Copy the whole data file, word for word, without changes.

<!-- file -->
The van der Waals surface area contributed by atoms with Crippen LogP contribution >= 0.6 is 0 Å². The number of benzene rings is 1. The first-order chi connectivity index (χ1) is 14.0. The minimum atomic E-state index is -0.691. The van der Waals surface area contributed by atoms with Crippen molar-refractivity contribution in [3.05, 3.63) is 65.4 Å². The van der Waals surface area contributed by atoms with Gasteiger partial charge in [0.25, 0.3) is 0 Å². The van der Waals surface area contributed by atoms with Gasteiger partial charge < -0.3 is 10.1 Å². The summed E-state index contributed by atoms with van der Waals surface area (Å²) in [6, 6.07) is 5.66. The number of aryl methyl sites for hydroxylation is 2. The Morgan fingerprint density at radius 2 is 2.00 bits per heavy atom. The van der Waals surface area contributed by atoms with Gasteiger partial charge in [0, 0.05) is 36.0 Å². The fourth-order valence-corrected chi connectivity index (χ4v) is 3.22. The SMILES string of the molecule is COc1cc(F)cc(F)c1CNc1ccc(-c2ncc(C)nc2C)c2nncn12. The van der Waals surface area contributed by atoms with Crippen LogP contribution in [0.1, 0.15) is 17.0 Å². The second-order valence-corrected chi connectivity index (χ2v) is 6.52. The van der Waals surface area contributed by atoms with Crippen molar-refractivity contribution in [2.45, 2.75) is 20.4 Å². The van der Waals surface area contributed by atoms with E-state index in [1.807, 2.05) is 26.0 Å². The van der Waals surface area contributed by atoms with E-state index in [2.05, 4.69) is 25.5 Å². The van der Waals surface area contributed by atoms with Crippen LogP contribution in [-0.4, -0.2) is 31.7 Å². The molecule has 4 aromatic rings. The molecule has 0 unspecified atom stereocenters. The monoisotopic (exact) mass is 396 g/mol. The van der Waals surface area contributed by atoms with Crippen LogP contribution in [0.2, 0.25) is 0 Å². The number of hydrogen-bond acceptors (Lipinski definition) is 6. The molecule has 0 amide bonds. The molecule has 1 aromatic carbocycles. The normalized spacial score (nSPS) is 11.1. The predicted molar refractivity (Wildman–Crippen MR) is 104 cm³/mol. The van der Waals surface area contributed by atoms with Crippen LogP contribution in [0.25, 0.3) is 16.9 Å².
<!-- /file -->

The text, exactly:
The van der Waals surface area contributed by atoms with Crippen LogP contribution >= 0.6 is 0 Å². The number of benzene rings is 1. The first-order chi connectivity index (χ1) is 14.0. The minimum atomic E-state index is -0.691. The van der Waals surface area contributed by atoms with Crippen molar-refractivity contribution in [3.05, 3.63) is 65.4 Å². The van der Waals surface area contributed by atoms with Gasteiger partial charge in [0.25, 0.3) is 0 Å². The van der Waals surface area contributed by atoms with Gasteiger partial charge < -0.3 is 10.1 Å². The summed E-state index contributed by atoms with van der Waals surface area (Å²) in [6, 6.07) is 5.66. The number of aryl methyl sites for hydroxylation is 2. The Morgan fingerprint density at radius 2 is 2.00 bits per heavy atom. The van der Waals surface area contributed by atoms with Gasteiger partial charge in [0, 0.05) is 36.0 Å². The fourth-order valence-corrected chi connectivity index (χ4v) is 3.22. The SMILES string of the molecule is COc1cc(F)cc(F)c1CNc1ccc(-c2ncc(C)nc2C)c2nncn12. The van der Waals surface area contributed by atoms with Crippen LogP contribution in [0.1, 0.15) is 17.0 Å². The second-order valence-corrected chi connectivity index (χ2v) is 6.52. The van der Waals surface area contributed by atoms with Crippen molar-refractivity contribution in [2.45, 2.75) is 20.4 Å². The van der Waals surface area contributed by atoms with E-state index in [1.807, 2.05) is 26.0 Å². The van der Waals surface area contributed by atoms with E-state index in [2.05, 4.69) is 25.5 Å². The van der Waals surface area contributed by atoms with Crippen LogP contribution in [-0.4, -0.2) is 31.7 Å². The molecule has 4 aromatic rings. The molecule has 0 unspecified atom stereocenters. The monoisotopic (exact) mass is 396 g/mol. The van der Waals surface area contributed by atoms with Crippen LogP contribution in [0.2, 0.25) is 0 Å². The number of hydrogen-bond acceptors (Lipinski definition) is 6. The molecule has 0 amide bonds. The molecule has 1 aromatic carbocycles. The normalized spacial score (nSPS) is 11.1. The predicted molar refractivity (Wildman–Crippen MR) is 104 cm³/mol. The van der Waals surface area contributed by atoms with Crippen LogP contribution in [0.25, 0.3) is 16.9 Å².